- U2 Simonis (high level) – Ring – Simonis (low level) (10·3 km);
- U5 Erasme – Central – Hermann Debroux (17·6 km);
- U6 Simonis (low level) – Ring – Simonis (high level) – Roi Baudouin (15·5 km).
STIB plans to concentrate the M6 cars on Line U1 services. The existing cars, which are 18·2 m long and 2 700 mm wide, will work in five-car formations on lines U2 and U6, and in a mix of four and five-car sets on Line U5. These older vehicles have welded aluminium bodies and monomotor bogies, with two 264 kW motors per car.
STIB has an option for a further five M6 trainsets, which it hopes to exercise by the end of 2007. Further units could follow as the authority looks to replace its older cars from 2015 onwards. STIB is also looking at full automation in the future.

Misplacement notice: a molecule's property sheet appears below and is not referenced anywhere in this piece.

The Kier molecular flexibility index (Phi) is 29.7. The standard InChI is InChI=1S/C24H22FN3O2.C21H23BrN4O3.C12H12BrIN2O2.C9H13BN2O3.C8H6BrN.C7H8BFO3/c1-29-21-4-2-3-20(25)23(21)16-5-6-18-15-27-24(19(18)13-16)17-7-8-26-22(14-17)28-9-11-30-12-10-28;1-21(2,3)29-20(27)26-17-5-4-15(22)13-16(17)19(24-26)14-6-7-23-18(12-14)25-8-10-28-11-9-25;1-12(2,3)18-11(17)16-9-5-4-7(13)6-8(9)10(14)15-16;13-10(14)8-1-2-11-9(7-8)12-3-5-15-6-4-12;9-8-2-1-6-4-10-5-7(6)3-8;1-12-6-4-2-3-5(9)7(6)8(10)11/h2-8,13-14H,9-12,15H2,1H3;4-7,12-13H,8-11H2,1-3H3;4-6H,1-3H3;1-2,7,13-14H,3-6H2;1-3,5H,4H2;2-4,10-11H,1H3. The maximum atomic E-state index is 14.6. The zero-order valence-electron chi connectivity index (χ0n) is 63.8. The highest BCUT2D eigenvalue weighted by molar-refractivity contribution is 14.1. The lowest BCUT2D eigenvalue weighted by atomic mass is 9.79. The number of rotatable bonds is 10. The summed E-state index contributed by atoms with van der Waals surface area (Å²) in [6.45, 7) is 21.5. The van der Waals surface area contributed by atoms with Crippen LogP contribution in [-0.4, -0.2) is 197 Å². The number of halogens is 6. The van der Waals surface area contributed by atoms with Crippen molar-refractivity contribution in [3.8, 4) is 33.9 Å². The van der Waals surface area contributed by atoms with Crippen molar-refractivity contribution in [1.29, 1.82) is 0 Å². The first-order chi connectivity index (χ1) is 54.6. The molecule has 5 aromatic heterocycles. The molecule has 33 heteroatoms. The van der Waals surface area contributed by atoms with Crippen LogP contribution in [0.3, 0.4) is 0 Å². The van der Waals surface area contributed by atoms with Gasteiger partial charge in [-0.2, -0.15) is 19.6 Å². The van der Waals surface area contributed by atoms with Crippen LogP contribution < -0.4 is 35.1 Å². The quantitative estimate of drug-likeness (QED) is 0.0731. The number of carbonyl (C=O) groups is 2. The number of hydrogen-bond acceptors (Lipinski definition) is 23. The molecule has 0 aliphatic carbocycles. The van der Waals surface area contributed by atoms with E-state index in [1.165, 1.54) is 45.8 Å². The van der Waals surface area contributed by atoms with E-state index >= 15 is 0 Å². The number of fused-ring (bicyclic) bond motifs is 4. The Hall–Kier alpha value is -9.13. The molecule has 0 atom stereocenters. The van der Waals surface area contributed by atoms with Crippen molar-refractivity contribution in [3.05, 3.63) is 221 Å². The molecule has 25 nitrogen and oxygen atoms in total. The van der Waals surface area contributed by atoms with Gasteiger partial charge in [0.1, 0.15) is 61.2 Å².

A six-car M6 trainset is rated to carry 198 seated and 530 standing passengers at 4/m², compared to 40 seated and 137 standing per car with the older stock. The 1 350 mm wide inter-car gangways supplied by Hübner offer passengers unobstructed access from one end to the other, being covered by double-corrugated bellows. The two end cars have transverse seating, while the other four have longitudinal seats. There are three pairs of IFE doors on each side of each car, with 1 450 mm wide entrances 1 950 mm high.
Glazed screens separate the driving cabs at each end, giving a clear view throughout the train. However, the STIB drivers called strikes on September 17 and October 13, alleging 'safety' concerns which would require them to be visually insulated from their passengers.